When you work in radio, as I did for a couple of decades, you get used to the quarterly rhythm – with all its attendant stress and concern – of the publication of RAJARs (Radio Joint Audience Research) – or listening figures. The future careers of on-air colleagues could be riding on them especially if a presenter had a couple of “bad books”.
Traditionally the figures are compiled from “field work” that involves researchers randomly knocking on peoples doors and asking them to fill out a listening diary for a week. In the 22 years I worked in radio I never came across anyone who had filled in a diary or who knew someone who had. Ironically 9 years after I left radio – and just before the pandemic – my partner was asked to fill one in (she’s a teacher so lots of ticks for Radio 4 I’d imagine!).
These days I don’t have to worry about RAJAR figures but I found myself considering them after reading a new blog post from Radio boss David Lloyd. David has been and still is a presenter and also, for many years, has been involved in a lot of radio managerial positions so he has a well informed perspective. He writes regular radio related blog posts that are always interesting and insightful.
David points out that the key thing about RAJARS at the moment is that, because of Covid, there have not been any radio listening figures for nearly 2 years. Not only do listening figures make a difference to on-air talent and whether they stay in post the figures are also used by radio sales people selling airtime for commercial radio stations. Obviously in either case the larger the figure the better.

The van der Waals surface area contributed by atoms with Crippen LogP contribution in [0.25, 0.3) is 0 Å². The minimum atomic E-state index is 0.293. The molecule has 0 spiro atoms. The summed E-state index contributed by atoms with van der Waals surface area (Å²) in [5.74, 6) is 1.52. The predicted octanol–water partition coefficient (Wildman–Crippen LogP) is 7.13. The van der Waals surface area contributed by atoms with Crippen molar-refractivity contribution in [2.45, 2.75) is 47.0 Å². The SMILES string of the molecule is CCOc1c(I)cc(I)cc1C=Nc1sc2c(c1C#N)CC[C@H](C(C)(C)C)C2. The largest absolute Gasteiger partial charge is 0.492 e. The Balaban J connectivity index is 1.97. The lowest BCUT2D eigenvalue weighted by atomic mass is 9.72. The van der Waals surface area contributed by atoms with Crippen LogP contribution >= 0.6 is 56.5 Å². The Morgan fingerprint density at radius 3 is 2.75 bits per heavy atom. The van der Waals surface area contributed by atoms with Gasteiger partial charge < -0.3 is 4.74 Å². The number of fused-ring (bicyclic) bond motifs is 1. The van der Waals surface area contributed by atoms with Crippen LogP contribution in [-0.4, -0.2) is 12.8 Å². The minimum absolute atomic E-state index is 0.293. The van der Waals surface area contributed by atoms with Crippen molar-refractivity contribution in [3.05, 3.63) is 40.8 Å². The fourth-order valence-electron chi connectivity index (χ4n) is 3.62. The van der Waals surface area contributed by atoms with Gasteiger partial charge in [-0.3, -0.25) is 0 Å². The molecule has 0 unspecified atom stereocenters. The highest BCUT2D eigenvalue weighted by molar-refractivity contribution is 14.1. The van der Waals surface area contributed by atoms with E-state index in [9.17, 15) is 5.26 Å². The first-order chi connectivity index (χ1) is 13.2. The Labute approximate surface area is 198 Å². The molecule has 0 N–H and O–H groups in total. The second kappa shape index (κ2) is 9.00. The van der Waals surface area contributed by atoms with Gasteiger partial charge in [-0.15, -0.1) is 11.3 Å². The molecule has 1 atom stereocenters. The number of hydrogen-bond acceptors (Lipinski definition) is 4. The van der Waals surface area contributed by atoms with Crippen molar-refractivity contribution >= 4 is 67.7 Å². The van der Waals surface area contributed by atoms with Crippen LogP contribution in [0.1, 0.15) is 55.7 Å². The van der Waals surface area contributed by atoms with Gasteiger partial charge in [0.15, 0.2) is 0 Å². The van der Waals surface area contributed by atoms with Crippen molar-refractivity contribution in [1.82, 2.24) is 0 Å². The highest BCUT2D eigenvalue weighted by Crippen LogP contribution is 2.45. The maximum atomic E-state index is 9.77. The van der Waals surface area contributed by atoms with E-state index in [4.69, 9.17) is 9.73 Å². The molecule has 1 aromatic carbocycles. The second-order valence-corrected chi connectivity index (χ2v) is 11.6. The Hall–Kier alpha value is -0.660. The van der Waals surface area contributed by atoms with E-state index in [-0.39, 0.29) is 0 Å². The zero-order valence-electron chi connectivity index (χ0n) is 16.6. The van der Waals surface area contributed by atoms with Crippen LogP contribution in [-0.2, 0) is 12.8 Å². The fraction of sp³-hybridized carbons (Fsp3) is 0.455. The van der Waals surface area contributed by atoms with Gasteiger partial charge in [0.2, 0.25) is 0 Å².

After the 2 year gap there is a lot of expectation about the new figures which will be published on the 28th of October. However David cautions against making straightforward comparisons with the last set of figures from 2019 – because so much of the radio landscape has changed in the intervening period.
There have been changes of ownership for some radio stations and groups. There have been on-air changes on many stations and also some new stations – like David’s own Boom Radio – have started up. Furthermore RAJAR themselves are starting to use additional methods to research audience and not just relying on the traditional diary – although even those are filled in on-line these days.
Anecdotally radio has done well during the pandemic and lockdowns but because the researchers could not recruit new people to fill in diaries there are no listening figures for that period.
David also has interesting things to say on the subject of smart speakers and how their wider use may have saved radio!
You can read the full article here.
Chris Radley – Voiceover